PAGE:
Indian Journal of Radiology and Imaging Indian Journal of Radiology and Imaging

: 2001  |  Volume : 11  |  Issue : 1  |  Page : 39--40

Radiological quiz - abdomen

MK Dwivedi, L Dewangan, G Kaur 
 Department of Radiodiagnosis, JLN Hospital, Bhilai, India

Correspondence Address:
M K Dwivedi
Department of Radiodiagnosis, JLN Hospital, Bhilai

How to cite this article:
Dwivedi M K, Dewangan L, Kaur G. Radiological quiz - abdomen.Indian J Radiol Imaging 2001;11:39-40

How to cite this URL:
Dwivedi M K, Dewangan L, Kaur G. Radiological quiz - abdomen. Indian J Radiol Imaging [serial online] 2001 [cited 2019 Nov 17 ];11:39-40
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Full Text

An eighteen-years-old boy presented with complaints of pain in abdomen off and on for a period of two months. He was operated for a trial septal defect in 1990.

Barium studies and CT scan were performed [Figure 1],[Figure 2].

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 Radiological Diagnosis

Polyspenia Syndrome

Barium meal follow-through studies show the stomach under the right hemidiaphragm, and the duodenal bulb ipsilateral to the stomach with an "S" shape sweep of duodenum [Figure 1]a. The jejunal loops are seen in the left half of the abdomen, with normal position of the ileocaecal junction. Barium enema reveals that the sigmoid and descending colon are ipsilateral to the stomach (right of spine) with a part of the ascending colon parallel to the transverse colon [Figure 1]B. The cecum and remaining ascending colon are medial to the descending colon [Figure 2].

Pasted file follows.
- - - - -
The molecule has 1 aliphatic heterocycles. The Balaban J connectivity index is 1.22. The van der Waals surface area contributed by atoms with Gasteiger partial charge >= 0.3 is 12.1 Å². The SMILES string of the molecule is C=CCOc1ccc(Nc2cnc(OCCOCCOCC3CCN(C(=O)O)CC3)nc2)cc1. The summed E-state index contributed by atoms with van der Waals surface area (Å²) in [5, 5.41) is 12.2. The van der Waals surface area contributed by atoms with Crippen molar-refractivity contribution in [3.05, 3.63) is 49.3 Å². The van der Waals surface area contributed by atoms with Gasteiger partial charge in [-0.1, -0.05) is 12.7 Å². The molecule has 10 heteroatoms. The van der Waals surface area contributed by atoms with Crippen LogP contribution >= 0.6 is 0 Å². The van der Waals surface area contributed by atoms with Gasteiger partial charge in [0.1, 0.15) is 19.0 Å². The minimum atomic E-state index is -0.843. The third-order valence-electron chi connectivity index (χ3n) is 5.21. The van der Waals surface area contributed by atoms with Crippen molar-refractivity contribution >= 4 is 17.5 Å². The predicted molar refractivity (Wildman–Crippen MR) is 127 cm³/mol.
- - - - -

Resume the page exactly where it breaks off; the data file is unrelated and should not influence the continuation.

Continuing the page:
Contrast enhanced CT shows the liver in midline with the gall bladder in the central position. The stomach and multiple splenules supplied by the splenic artery are seen on the right side [Figure 2]a. The pancreas is short and round and the inferior vena cava is on the left of the spine [Figure 2]a. The lower section reveals a double inferior vena cava seen below the level of the renal veins [Figure 2]b.

Selective abdominal arteriography was performed, which revealed a normal course of the superior mesenteric artery. Inferior mesenteric artery angiography showed long sigmoidal arteries lying to the right of the spine, instead of the left [Figure 3].

Polysplenia syndrome is a situs ambiguous abnormality characterized by a number of individual splenules with bilateral left-sidedness [1],[2],[5]. In most cases the liver is seen on the left, (the right and left lobes of the liver are equal in size) and the stomach on the right side [2],[4].

A short pancreas is seen due to agenesis of the dorsal pancreas. Only the part which develops from the ventral pancreas i.e. head and uncinate process, is present [3]. As both spleen and pancreas develop in the dorsal mesogastrium, concomitant anomalies of both are seen.

Abnormalities of malposition of intestine are of two types [1],[2]

1. Non rotation of midgut _ In this, the stomach is on the right with duodenum and small intestine on the left and the duodenum forming a horizontal `S'. The entire colon is ipsilateral to the stomach. In our patient too, non-rotation of the midgut was seen.

2. Reversed rotation of gut _ In this, the pylorus and duodenum lie on the right side of the spine with the duodenum forming a backward `C'. The small bowel is ipsilateral to the stomach with the ileocecal junction in the left lower quadrant. The entire colon is contralateral to the stomach.

Bilateral superior vena cavae are present with an interrupted inferior venacava i.e. between the renal vein and hepatic vein. The inferior vena cava is interrupted by an enlarged azygos continuation and there is absence of the hepatic segment of the inferior vena cava [1],[4]. In our case neither of these caval abnormalities was seen. The boy had a double inferior vena cava below the level of the renal veins which is due to persistence of both subcardinal and supracardinal veins embryologically below the level of the kidney [6],[7].

The polysplenia syndrome has a common celiacomesenteric trunk [1]. The superior mesenteric artery jejunal branches can be seen on the right side of the abdomen reflecting malrotation of the small bowel [1]. Previously reported literature suggests a normal course and branches of the inferior mesenteric artery, but in our patient, there was right-sided origin of the sigmoid arteries.


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